Personal Injury Questions and Answers
Personal Injury FAQs
Here are some personal injury law FAQs that our team of personal injury law attorneys often receive from clients:
There are generally two avenues for obtaining money for your injuries: 1) filing a lawsuit (suing), or 2) reaching a mutually agreeable financial arrangement (settling) with the responsible party. In either case, rest assured that all defendants will have legal representation to protect their interests and you should too.
In the majority of cases the parties will settle. Even after a lawsuit has been filed, settlements often occur. However, in seeking full recovery for damages, one should be prepared to go all the way to trial, if necessary.
In all personal injury claims, we work on a contingency fee agreement, clearly explained in an employment contract, signed by both parties. This means that we receive as our fee a percentage of any recovery. If we are unable to recover any money damages, you pay us nothing.
The answer to this question turns on the nature of the case. Every case is unique and presents its own challenges. The nature of the case dictates the length of time necessary to bring your action to its conclusion. During your initial consult, your personal injury attorney should be able to give you a better idea of how long your particular case might take. Understand, however, that this is an estimate, as facts and circumstances often change during the course of a case.
This is the most basic question to both a prospective plaintiff and a lawyer in determining whether an attorney – client relationship will be formed. Not every case of personal injury is one in which suit is appropriate. For your case to be actionable, there must generally be a permanent injury, which can include long-lasting difficulty including pain. Furthermore, there must be liability on the part of the defendant. Before Hardesty, Tyde, Green & Ashton, P.A., agrees to take a case, these factors, among others, must all be analyzed to determine whether we will agree to enter into an attorney-client relationship by taking your case. We provide a free initial consultation to consider these issues, to let you get a feel for our firm, and to decide whether you would like us to represent your interests. If our personal injury attorney agrees to take your case, and you agree that you would like us to represent you, we will enter into an employment contract.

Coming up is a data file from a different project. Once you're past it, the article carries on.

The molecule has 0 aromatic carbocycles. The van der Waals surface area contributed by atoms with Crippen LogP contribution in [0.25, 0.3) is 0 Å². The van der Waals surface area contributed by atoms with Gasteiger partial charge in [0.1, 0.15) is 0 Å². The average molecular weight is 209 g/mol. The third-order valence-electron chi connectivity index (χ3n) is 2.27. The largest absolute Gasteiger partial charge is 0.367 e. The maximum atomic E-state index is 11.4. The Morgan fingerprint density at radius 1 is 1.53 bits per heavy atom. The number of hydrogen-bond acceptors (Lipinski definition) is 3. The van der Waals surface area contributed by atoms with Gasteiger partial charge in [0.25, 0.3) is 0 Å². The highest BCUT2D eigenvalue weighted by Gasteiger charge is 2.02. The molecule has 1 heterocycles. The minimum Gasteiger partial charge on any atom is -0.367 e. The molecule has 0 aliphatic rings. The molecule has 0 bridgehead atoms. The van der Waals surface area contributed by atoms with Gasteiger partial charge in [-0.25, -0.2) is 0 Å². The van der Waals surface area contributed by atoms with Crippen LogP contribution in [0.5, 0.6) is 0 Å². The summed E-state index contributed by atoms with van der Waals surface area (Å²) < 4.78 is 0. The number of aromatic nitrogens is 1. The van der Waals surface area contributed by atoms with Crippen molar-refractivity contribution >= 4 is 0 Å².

No. It is always best to talk with a personal injury attorney before considering this approach. The insurance company is out to do one thing and that is limit the amount of monies paid in a claim. They are not your “good neighbor” and you are not “in good hands.”
Damages are the amount of injury suffered by the plaintiff, expressed in monetary terms. In the American legal system, money is the measure of how much damage has been done to you, the plaintiff. Damages include: pain and suffering, loss of consortium, medical bills (past and future), and loss of wages (past and future). All of these factors, when considered together, comprise damages. It is by considering these factors that we, your attorneys, come up with a rough estimation of the “value” of your case.
Liability may result from being “at fault” in an accident. Liability is a term used to express whether a party is responsible for damages. Multiple parties can be liable for your injuries, including yourself. If you are partially responsible for your own injury, then you can be deemed “comparatively negligent,” which will reduce the amount you could be awarded in a lawsuit. Just because you might have some fault in an accident, however, does not mean you are not entitled to a recovery.